When I hear the words diversity & inclusion it’s important for me to see it beyond paper but also within the weavings and actions of an organization from outreach, leadership and those we serve. I’m glad I get to witness that every day at the Red Cross.

Written by Regional Communications Manager Drew Brown

Recognized for lifesaving actions

A typical work day for Matt Brewer and Dalton Cordier at the Illinois Association of Realtors office in Springfield, Illinois, turned into a lifesaving day.

On September 12, 2019, Dalton witnessed one of the drivers from the association collapse while completing a delivery.

Trained in American Red Cross Adult First Aid/CPR/AED, he realized the severity of the situation and called 9-1-1 along with alerting colleague Matt Brewer.

Matt, who served as a volunteer firefighter in New Berlin, Illinois, started to perform chest compressions. Both stayed with the driver until emergency crews arrived and continued to provide care for the driver, who survived.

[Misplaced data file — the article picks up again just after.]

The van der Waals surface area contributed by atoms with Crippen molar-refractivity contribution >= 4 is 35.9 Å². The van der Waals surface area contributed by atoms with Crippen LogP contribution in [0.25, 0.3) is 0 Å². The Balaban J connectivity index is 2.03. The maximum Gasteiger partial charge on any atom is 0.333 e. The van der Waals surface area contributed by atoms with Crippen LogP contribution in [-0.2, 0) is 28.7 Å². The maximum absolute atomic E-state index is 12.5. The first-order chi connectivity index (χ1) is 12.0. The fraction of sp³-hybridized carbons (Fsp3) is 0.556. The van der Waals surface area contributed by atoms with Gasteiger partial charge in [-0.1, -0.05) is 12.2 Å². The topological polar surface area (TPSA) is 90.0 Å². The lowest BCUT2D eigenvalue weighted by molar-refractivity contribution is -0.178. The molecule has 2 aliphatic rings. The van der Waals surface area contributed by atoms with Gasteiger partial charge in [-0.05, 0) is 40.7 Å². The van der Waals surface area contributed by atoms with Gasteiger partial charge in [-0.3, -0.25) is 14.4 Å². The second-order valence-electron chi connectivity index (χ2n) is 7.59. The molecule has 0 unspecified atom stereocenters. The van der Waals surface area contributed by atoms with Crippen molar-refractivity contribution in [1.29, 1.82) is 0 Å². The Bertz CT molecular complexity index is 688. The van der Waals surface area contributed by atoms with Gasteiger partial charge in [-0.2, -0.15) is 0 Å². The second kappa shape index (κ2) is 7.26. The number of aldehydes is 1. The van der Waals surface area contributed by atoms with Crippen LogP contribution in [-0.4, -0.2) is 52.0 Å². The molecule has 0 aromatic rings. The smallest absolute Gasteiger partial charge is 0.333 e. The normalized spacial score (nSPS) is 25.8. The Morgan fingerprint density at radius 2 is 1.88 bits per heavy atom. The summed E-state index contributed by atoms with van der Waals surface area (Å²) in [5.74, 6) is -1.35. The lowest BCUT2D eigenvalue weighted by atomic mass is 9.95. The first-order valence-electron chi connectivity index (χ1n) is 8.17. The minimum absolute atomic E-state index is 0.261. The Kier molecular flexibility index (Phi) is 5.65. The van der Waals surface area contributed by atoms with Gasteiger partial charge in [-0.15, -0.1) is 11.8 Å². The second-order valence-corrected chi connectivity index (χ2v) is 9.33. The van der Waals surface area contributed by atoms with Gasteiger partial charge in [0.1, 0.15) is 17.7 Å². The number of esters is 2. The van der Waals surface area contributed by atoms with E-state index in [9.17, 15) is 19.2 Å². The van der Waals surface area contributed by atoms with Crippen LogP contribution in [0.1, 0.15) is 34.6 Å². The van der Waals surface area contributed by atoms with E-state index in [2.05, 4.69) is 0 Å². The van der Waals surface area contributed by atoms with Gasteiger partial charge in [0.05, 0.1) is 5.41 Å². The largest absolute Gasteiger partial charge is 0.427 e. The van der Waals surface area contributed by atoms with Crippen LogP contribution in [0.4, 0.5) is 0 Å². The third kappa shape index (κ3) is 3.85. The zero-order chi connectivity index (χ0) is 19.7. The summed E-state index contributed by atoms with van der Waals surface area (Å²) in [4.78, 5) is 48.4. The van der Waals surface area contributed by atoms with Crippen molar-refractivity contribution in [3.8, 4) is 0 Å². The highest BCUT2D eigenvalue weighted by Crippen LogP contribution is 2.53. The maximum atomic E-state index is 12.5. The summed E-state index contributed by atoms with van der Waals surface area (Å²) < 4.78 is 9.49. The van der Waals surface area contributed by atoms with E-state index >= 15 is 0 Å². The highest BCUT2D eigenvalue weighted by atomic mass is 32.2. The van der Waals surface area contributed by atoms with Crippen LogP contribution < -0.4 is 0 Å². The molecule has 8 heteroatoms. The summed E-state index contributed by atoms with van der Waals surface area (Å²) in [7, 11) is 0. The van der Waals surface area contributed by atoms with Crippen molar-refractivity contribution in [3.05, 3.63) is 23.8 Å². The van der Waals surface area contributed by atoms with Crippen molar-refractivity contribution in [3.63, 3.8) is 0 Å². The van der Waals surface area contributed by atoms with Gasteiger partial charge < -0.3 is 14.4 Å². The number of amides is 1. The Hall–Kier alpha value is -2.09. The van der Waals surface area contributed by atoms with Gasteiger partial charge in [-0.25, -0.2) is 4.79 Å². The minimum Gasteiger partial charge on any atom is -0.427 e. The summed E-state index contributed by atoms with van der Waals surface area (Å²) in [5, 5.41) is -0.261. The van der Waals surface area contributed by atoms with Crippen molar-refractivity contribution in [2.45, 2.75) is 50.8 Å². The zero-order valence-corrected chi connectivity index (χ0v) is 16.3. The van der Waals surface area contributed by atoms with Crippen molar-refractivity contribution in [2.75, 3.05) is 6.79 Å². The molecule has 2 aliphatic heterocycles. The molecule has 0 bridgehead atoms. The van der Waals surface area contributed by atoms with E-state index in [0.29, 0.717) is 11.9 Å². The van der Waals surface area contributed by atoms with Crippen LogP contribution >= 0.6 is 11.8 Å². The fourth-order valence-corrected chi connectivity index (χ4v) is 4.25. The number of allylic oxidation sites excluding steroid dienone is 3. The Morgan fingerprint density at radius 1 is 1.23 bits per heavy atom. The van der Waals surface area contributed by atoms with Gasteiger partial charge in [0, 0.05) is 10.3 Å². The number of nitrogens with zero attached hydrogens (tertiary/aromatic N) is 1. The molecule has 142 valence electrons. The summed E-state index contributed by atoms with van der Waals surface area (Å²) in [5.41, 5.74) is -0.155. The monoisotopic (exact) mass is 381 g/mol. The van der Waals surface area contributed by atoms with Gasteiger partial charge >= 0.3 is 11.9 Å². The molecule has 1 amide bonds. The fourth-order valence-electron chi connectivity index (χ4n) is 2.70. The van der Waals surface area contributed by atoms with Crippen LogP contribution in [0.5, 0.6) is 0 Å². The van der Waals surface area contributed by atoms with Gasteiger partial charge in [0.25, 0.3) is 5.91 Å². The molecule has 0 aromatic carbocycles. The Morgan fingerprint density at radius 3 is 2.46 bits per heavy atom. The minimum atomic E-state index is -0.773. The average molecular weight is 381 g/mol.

Matt says he was initially shocked by what happened despite serving as a firefighter but he and Dalton are thankful they were able to help.

“I was very humbled, the whole experience was very humbling for sure,” he adds.

During a recent South Central Illinois Board of Directors meeting both men were recognized for their courageousness.

Matt was awarded the American Red Cross Certificate of Extraordinary Personal Action. The award is given to people, who step up in an emergency and help save or sustain a life.

Dalton was awarded the American Red Cross Certificate of Merit. This is the highest award given by the American Red Cross to a person or team of individuals who save or sustains a life by using skills and knowledge learned in an American Red Cross Training Services course.

His certificate bears the signature of the President of the United States, who is the honorary chairman of the American Red Cross, and the signature of the chairman of the American Red Cross.

Both Dalton and Matt exemplify the mission of the Red Cross to prevent and alleviate human suffering in the face of emergencies.

To learn more about American Red Cross Training Services and to find a first aid training course in your area click here.

Written by Communications & Marketing Intern, Justin Wang

Samantha Alvarez: Delivering Donors Dollars to Those in Need